His other advice for other companies looking to enter the market: “Do the research to find what best fits with your company. infinias was a good fit for us, because it was IP-based and fit well with the systems we were used to installing. For other companies, another technology might be a better fit.”
Taking the plunge into a new technology market has definitely paid off for DAC. Since the school district was an existing customer, DAC has combined the monthly maintenance contracts that cover the HVAC and access solutions. Adding access control to the company’s product suite has created a lucrative new source of revenue, in addition to strengthening the company’s relationship with the school district.
“Our margins on the access control are very nice, and it’s easy to install so there’s a quick turnaround,” Moore says. “If it’s a new job, then you have to wait on construction to happen before you can complete the work, but otherwise it goes quickly. The year we started this project, it was an important source of revenue.”
In fact, DAC has rapidly expanded its access control business. Some of these jobs combine both HVAC and access control, but many are strictly access solutions. “On new builds, they want the integrated HVAC and access systems,” Moore says. “On existing buildings, that’s a harder sell because the process is very labor-intensive, and the customers don’t want to pay to have the programming done for each door and AC systems.”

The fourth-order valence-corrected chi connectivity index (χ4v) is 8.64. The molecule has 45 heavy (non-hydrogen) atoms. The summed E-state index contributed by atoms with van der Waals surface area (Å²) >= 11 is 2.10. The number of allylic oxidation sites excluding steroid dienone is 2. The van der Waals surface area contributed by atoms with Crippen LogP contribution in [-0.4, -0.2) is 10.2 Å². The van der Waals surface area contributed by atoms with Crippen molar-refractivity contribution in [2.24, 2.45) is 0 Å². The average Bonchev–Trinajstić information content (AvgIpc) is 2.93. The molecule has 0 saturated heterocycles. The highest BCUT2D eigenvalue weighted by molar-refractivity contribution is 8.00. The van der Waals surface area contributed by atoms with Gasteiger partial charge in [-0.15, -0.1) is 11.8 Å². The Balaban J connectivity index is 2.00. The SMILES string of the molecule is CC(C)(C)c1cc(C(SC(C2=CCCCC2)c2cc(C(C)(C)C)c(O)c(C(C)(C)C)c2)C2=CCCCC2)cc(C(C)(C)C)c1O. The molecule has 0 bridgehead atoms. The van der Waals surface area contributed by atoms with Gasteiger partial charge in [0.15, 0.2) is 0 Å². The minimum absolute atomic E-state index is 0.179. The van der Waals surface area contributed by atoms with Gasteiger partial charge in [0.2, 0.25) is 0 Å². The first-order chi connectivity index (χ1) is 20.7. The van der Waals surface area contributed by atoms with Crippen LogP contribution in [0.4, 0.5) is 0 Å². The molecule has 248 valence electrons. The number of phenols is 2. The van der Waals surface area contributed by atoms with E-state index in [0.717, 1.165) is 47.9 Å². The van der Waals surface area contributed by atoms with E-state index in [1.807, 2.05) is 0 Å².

DAC currently has about a half-dozen access control projects under way, and Moore expects that trend to continue, particularly given the renewed focus on security at schools and other public facilities. In three years, Digital Air Control has become the largest independent dealer of the infinias products in Texas. In addition, DAC now installs Observint’s DIGIOP video surveillance solutions. The company is currently working on integrating RFID wristband sensing technology along with the infinias, DIGIOP, and HVAC solutions on a state-of-theart LEED [Leadership in Energy and Environmental Design]- certified facility.